A&E on the World Heritage Train East 2009 travel blog

Yul Gok - "Teacher of the nation"

Ojukheon: Yul Gok's birthplace

Sun Cruise Hotel, Jeongdongin

One year sand timer, Jeongdongin

North Korean spy sub!

South Korean battleship ready for anything

I'm now on the North-East Coast of South Korea in a city called Gangneung, mostly as a base for the two national parks near here. One of the best bits of the journey here was the rest stop at a motorway services, very busy and a very festive spirit all round in the car park and shops.

We drove through hundreds of miles of autumn-coloured, forested mountains to get here from Seoul; if it wasn't for the fact that it has started pouring with rain the hiking looked like it would be very good. I am staying in yet another Korean 'love' hotel. I think someone should do one of those architectural/design coffee table books about the architecture and decor of love hotels, it is unique and very interesting, though a bit hard to describe. Its sort of the interior design equivalent of wide open shirts with hairy chests and huge gold medallions, big set wavy hair and stillettos.

Gangneung is also the birthplace of Yul Gok, a national Korean hero who features on the 5,000 won note and is an important figure in Tae Kwon-do. He was a scholar, artist, politician and a big man in neo-confucianism, and a very precocious child by all accounts, and his mother is considered to be THE model of Korean womanhood. She was an accomplished artist and craftswoman, but not without also being a famously perfect wife and mother. She features on the 50,000 won note. So first I went to visit the museum complex around his birthplace, much to the amazement of all the Koreans who were there. I am clearly way off the tourist trail, as I have been stared at all day, either that or there is birdshit on my head.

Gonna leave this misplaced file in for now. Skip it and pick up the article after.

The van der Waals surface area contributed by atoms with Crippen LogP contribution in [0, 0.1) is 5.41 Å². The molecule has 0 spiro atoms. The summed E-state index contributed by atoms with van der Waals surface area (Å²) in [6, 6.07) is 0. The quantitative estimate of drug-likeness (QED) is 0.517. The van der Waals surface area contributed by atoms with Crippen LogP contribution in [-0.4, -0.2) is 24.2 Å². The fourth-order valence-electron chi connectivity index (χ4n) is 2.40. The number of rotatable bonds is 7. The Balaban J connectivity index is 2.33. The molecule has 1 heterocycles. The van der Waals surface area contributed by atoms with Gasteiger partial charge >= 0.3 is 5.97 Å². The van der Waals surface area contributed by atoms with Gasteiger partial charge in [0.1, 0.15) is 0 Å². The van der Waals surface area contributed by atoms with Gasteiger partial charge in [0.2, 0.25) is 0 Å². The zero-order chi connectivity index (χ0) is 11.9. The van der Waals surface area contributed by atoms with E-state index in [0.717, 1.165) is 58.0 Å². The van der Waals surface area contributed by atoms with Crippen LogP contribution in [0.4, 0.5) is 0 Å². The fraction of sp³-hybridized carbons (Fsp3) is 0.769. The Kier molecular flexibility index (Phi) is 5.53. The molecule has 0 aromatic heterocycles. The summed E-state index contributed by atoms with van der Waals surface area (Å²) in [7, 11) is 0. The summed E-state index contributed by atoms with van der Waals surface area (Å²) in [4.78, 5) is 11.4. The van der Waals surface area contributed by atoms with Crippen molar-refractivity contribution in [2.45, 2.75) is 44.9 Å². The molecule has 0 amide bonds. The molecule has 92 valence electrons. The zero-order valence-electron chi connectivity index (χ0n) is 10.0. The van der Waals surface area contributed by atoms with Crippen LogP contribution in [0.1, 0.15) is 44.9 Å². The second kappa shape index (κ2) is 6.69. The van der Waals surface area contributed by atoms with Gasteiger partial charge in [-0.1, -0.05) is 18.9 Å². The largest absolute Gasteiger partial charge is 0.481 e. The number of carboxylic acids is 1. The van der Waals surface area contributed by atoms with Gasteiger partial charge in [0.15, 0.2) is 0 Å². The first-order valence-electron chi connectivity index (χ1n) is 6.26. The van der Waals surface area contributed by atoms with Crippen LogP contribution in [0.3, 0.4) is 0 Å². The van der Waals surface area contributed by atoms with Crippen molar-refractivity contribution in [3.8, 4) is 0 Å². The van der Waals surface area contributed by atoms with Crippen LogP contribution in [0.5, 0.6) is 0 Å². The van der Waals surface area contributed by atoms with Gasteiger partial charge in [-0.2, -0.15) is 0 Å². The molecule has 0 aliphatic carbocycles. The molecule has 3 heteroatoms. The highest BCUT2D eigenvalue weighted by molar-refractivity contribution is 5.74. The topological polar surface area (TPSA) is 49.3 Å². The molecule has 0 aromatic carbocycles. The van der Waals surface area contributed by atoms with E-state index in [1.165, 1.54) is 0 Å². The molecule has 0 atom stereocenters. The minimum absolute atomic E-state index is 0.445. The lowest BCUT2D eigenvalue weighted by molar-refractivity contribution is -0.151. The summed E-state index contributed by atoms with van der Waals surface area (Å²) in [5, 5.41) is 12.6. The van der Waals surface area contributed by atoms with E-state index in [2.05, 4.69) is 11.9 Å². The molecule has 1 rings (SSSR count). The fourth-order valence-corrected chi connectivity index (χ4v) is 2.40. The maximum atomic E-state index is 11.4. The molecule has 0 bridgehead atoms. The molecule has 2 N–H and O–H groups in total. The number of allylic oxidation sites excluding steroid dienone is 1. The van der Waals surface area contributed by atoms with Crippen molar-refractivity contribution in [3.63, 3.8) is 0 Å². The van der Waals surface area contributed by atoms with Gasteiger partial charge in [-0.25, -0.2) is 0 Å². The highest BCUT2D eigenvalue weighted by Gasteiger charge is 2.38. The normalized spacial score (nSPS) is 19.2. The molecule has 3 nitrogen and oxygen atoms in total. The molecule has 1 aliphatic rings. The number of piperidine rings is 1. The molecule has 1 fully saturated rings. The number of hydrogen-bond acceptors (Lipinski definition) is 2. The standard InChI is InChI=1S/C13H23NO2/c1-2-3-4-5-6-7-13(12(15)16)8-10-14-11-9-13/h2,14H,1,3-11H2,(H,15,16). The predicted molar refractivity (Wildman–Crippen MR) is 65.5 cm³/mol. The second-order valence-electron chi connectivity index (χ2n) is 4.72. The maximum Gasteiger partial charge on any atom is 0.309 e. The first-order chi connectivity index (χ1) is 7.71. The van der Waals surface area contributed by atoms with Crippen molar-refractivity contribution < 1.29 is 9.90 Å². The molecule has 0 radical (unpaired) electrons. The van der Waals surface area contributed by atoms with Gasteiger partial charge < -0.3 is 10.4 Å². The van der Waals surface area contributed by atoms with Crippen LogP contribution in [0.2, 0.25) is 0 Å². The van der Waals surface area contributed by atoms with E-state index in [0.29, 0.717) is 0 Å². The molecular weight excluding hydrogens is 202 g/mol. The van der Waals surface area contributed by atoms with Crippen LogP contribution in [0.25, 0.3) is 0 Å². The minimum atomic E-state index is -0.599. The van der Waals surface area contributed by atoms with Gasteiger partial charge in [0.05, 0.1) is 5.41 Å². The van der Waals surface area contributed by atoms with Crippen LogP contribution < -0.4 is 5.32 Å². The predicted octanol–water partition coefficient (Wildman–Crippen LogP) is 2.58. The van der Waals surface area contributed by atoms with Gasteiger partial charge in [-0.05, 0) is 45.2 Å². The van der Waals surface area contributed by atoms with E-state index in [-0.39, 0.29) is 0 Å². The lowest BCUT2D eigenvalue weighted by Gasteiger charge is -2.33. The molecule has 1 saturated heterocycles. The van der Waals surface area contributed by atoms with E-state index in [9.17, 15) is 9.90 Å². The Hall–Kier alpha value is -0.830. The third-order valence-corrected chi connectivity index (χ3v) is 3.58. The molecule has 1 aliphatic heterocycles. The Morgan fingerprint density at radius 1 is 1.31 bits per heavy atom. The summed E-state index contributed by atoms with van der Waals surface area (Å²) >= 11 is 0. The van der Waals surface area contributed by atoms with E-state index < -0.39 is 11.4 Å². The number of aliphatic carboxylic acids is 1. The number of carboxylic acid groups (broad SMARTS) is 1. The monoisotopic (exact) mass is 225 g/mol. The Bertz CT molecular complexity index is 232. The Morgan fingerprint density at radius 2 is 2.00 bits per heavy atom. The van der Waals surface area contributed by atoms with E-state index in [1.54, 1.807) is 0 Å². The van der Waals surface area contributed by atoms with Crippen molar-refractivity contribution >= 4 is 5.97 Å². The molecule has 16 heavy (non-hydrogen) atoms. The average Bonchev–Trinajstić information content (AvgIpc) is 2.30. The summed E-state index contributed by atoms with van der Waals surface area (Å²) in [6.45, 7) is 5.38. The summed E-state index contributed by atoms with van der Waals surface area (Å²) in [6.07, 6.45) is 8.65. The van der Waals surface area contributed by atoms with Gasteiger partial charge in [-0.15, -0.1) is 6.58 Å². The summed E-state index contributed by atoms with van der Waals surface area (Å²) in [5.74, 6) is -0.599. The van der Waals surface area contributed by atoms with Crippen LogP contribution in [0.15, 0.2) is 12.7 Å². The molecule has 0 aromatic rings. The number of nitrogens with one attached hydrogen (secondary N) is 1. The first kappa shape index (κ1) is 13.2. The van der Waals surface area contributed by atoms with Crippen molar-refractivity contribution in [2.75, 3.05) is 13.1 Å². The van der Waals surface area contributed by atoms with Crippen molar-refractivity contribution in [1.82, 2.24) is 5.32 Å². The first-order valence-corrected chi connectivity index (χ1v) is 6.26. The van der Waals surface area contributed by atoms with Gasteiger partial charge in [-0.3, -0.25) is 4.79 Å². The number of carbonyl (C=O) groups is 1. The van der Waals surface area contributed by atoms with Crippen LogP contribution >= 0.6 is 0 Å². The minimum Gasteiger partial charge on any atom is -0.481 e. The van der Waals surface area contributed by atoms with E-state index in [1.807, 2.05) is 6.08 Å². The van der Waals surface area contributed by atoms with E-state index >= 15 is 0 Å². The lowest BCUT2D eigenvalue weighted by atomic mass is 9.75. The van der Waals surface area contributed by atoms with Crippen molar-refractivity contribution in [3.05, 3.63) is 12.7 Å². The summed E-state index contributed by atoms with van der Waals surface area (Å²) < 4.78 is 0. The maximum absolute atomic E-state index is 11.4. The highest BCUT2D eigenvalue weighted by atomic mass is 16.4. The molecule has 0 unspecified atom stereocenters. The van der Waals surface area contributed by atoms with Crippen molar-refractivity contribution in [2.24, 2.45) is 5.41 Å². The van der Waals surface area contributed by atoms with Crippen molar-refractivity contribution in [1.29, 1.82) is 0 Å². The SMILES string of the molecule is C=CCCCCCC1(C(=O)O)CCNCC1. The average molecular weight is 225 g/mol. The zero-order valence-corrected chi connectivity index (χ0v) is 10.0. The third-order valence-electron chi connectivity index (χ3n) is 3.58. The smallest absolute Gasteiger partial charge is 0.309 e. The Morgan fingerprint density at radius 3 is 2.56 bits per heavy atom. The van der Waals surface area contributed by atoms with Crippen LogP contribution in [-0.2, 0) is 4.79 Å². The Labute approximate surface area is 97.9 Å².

By the time I had done that it was a bit too late to go hiking in National Parks, so I took a train down the coast to see some more unusual sights. The first of these was a cliff-top hotel made to look like a ship, and nearby a giant sand-timer that takes exactly a year to run through. These were all at Jeongdonjin, also famed as a very romantic place due to a Korean TV drama that featured it (Koreans are very big on sentimental dramas). It was nice to see the sea again, I always make a point of going there when I can, as I feel its really just one sea all around the world, and it joins together all the trips I've done, and home.

Then up the coast a short way to see a genuine North Korean spy submarine and what is reputedly the largest ship on land, though god knows why this Korean battleship is now on land rather than tied up next to it. The ship was interesting, the submarine was amazing, though more for its story than for wondering how on earth 30 people could possibly get in it. On a spying mission in 1996 the sub ran aground on the way back. The spies killed the civilian crew and then made a run for it across country to North Korea, all but one being killed or captured eventually. So as you can see, not the usual sort of cultural sights today.

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